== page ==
By Francine Buchner
Human rights lawyer, Julian Falconer, admitted that he shook his head in wonder and thought Charles Roach flaky when he heard of Roach’s battle with the Queen of England.
Years later, Falconer said at his first function as a bencher he was asked me to toast the Queen and he couldn’t do it. He said he “was one of those people who was still asleep when Charlie had already woken up.”
Falconer was the keynote speaker at the Black Action Defense Committee’s (BADC) 24th annual dinner and dance that honoured Roach’s contributions to Canada. Roach came to Canada in 1955 and studied law at the University of Toronto.
Next year will mark 50 years of practising law in this country but Roach is still not a Canadian citizen.
“It is not possible for me to plead allegiance to those who enslaved us,” said Roach via a video recording done at his home earlier in the day as the BADC organisers where unsure that his failing health would permit him to attend in person.
Later that evening, Roach, who is confined to a wheelchair and his, wife June, did arrive at the Jamaican Canadian Association where the event was held.
Falconer touched on the significance of Roach’s chosen field of expertise as a lawyer - race relations, racism, human rights - and the fact that Roach is bi-racial, like Falconer, and all the complexities that come with that.
“Both blacks and whites demanded that these attorneys stand apart from their racial community as members of the legal fraternity. Yet at the same time, they were expected to be “authentic” - that is, in sympathy with the black masses,” said Falconer, quoting author Kenneth W. Mack in his book titled, Representing the Race: The creation of the Civil Rights Lawyer.
Falconer said there is an expectation of compliance within this legal fraternity and it is a constant pressure. In the 1960s Roach worked as a staff lawyer for the City of Toronto, while also participating and organising marches and demonstrations for equal rights.
He said Roach never towed that line and showed by example the courage to be himself. Roach has fought predominantly human rights and race-based cases. He founded the BADC in the late 1970s and the Albert Johnson Defense Committee alongside the late activist, Dudley Laws.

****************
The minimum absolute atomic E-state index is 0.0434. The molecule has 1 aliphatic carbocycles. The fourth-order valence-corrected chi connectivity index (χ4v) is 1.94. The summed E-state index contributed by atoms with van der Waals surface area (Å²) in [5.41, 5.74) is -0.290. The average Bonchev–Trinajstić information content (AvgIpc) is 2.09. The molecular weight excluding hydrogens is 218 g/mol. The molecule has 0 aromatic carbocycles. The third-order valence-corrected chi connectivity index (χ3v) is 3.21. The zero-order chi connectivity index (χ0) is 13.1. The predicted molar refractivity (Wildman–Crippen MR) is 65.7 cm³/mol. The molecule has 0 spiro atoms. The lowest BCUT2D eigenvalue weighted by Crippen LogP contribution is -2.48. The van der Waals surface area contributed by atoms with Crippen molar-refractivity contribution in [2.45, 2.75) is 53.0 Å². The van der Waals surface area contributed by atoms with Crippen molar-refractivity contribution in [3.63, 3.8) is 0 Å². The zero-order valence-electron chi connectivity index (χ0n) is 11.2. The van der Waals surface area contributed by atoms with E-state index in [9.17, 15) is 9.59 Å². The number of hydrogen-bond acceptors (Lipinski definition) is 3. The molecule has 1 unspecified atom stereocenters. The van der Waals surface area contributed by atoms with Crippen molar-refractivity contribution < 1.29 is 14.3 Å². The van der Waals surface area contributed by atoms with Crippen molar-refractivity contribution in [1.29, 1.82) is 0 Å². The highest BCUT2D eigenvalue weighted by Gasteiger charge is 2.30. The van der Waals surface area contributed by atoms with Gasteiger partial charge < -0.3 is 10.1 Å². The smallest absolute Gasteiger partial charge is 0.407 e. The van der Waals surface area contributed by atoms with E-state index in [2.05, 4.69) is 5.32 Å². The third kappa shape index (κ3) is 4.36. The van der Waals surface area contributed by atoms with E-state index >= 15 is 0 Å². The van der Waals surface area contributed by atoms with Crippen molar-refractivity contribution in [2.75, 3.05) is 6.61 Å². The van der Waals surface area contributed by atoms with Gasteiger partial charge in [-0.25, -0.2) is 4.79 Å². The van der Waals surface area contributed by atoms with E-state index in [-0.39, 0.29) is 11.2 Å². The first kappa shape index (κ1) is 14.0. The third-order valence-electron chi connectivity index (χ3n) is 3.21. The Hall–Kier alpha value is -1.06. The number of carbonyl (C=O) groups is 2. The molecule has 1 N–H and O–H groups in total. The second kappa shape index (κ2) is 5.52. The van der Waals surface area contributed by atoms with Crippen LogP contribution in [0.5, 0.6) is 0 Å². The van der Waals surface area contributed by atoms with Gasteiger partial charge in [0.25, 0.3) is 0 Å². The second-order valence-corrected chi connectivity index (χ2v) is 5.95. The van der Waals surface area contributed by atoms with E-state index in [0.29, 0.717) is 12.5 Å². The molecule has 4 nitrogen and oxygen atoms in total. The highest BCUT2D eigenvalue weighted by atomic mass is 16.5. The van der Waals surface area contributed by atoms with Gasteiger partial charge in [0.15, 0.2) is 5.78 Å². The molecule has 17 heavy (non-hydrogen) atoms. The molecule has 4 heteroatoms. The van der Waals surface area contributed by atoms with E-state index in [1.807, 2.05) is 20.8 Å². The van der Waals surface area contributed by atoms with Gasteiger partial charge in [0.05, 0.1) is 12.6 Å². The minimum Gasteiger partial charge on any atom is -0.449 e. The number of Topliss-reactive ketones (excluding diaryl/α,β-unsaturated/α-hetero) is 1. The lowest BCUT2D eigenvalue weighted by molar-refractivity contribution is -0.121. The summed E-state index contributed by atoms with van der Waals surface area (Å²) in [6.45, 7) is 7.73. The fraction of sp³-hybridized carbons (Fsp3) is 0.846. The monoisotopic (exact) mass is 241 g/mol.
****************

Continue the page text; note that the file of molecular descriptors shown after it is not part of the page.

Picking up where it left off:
It was the murder of a 24 year-old, black man named Buddy Evans at a downtown bar by police on August 9, 1978 and 35 year-old Albert Johnson, a year later on August 26, 1979 that prompted the beginnings of mass demonstrations against police brutality in the city of Toronto.
From this movement came the creation of the Special Investigations Unit (SIU) to hold accountable murders and serious injuries caused by police. The SIU still operates to this day — a key achievement for Roach and Laws.
“It tells you something about Charlie Roach - absolutely fearless; never restricted by that need to comply and kind, kind, kind. There is true brilliance, not just in courage, but in vision. There is, right up until the moments that we part company with Charlie, for now, there is extraordinary dignity and vision and principal in what Charlie is doing.
It’s like Charlie knows something, that I don’t,” said Falconer. Falconer also called Roach a renaissance man because his expertise spans not just the law, but includes artiste, musician, activist and one of the Caribana founders. He said that Roach reminds him of another renaissance man, Leonardi Di Vinci.
“He is conscious of true justice, but is capable of a balanced life that speaks to the renaissance man.” Roach is fighting brain cancer but is has not stopped him from continuing to fight for what he believes in and that is, it is his right and the rights of others, if they so choose, to become a Canadian citizen without the mandatory requirement of pledging allegiance to Queen Elizabeth the II.